African flavors topped the National Restaurant Association’s 2016 What’s Hot list, trending at 62 percent, above Latin American, Middle Eastern and Southeast Asian flavors. As a “mover and shaker,” African flavors saw a 20 percent jump in popularity from 2015 to 2016.
On Fire: Nando’s PERi-PERi
Nando’s PERi-PERi, the South African-Portuguese chain known for its spicy flame-grilled chicken that is marinated for 24 hours, continues to expand across the country. The first Nando’s opened in 1987 in Johannesburg, South Africa, and has since spread to 23 countries on 5 continents. Since opening its first U.S. location in Washington, D.C., in 2008, the chain has added more than two dozen restaurants across Virginia, Maryland, Chicago and Baltimore. In Chicago alone, Nando’s PERi-PERi added four locations in just the past year, with more to come.
Wildly successful as a result of its cult following across the world, Nando’s focuses on authentic, fresh food inspired by South African and Portuguese flavors in a design-forward setting with bright colors, earthy textures, sofa-style banquettes, Senegalese woven pendant lamps and unique artwork. The chain is a large collector of South African contemporary art. In the United States alone, there are more than 600 pieces of original art in Nando’s restaurants.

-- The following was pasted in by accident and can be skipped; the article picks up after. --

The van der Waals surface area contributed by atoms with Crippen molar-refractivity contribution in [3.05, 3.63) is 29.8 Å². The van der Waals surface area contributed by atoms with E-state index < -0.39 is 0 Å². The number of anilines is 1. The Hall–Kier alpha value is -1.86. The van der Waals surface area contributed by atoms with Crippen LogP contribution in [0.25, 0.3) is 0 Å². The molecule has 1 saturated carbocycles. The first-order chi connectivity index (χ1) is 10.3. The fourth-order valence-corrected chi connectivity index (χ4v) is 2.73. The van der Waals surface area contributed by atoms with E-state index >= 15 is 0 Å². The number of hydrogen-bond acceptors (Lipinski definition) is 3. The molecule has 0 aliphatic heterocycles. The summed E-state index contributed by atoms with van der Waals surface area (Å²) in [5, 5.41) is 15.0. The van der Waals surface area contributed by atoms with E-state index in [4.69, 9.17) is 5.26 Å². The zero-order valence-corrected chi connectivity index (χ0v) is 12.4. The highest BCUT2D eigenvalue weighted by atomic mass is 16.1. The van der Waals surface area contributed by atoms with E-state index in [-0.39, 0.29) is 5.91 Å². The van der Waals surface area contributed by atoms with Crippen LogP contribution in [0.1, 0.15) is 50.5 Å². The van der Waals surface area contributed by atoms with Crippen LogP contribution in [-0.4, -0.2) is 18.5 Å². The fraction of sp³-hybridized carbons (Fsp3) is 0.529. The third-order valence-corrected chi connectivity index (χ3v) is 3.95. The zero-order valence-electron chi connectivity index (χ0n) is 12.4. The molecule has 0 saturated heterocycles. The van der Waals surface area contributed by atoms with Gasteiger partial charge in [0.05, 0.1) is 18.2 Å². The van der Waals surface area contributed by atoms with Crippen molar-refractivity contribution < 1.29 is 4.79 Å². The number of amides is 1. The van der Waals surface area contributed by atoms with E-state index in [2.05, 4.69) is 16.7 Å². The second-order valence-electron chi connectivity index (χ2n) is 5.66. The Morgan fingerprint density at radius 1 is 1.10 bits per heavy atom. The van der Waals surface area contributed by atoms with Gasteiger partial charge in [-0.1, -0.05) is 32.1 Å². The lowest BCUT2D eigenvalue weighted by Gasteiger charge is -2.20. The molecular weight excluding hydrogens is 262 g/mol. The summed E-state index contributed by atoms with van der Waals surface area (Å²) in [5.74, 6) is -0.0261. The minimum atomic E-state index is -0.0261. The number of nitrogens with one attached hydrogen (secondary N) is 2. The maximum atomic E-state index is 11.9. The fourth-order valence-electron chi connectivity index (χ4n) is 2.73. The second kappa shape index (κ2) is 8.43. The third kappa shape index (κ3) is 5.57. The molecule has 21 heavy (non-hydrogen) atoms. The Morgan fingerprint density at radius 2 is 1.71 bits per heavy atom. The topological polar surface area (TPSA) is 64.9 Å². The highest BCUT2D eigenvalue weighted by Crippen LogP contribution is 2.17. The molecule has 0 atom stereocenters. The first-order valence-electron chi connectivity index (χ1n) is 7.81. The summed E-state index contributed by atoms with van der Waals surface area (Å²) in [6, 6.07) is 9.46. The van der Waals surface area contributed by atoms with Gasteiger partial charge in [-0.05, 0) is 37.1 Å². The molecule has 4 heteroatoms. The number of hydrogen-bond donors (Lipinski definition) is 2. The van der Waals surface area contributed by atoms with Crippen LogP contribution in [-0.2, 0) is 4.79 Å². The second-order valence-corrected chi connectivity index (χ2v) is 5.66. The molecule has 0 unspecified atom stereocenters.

A spicy blend of hot chiles, garlic, cumin, coriander and olive oil, this Tunisian condiment has made its way into the American mainstream, rivaling Sriracha among ethnic “ketchups.” Often available for foodservice operators in bulk canned form, many use the condiment to flavor soups and stews, add some kick to a house-made aioli, and spice up a marinade for chicken, fish and lamb.
Opened a year ago in Harlem, Streetbird Rotisserie is celebrity chef Marcus Samuelsson’s latest concept. The restaurant blends Samuelsson’s Ethiopian and Swedish heritage as well as other global flavors with a focus on creative, delectable chicken and other dishes in a graffiti-decorated space inspired by the hip-hop culture of the ‘70s, ‘80s and ‘90s. In a riff on the traditional Ethiopian doro wat, the chicken stew includes injera flatbread, fresh cheese and a boiled egg in a hearty one-pot dish.
In the front dining area, repurposed materials, including locally derived wood and West African fabric, create a layered aesthetic on the banquettes, while Harlem church pews repurposed as benches are covered in vintage designer textiles from labels like Adidas, Gucci and Louis Vuitton.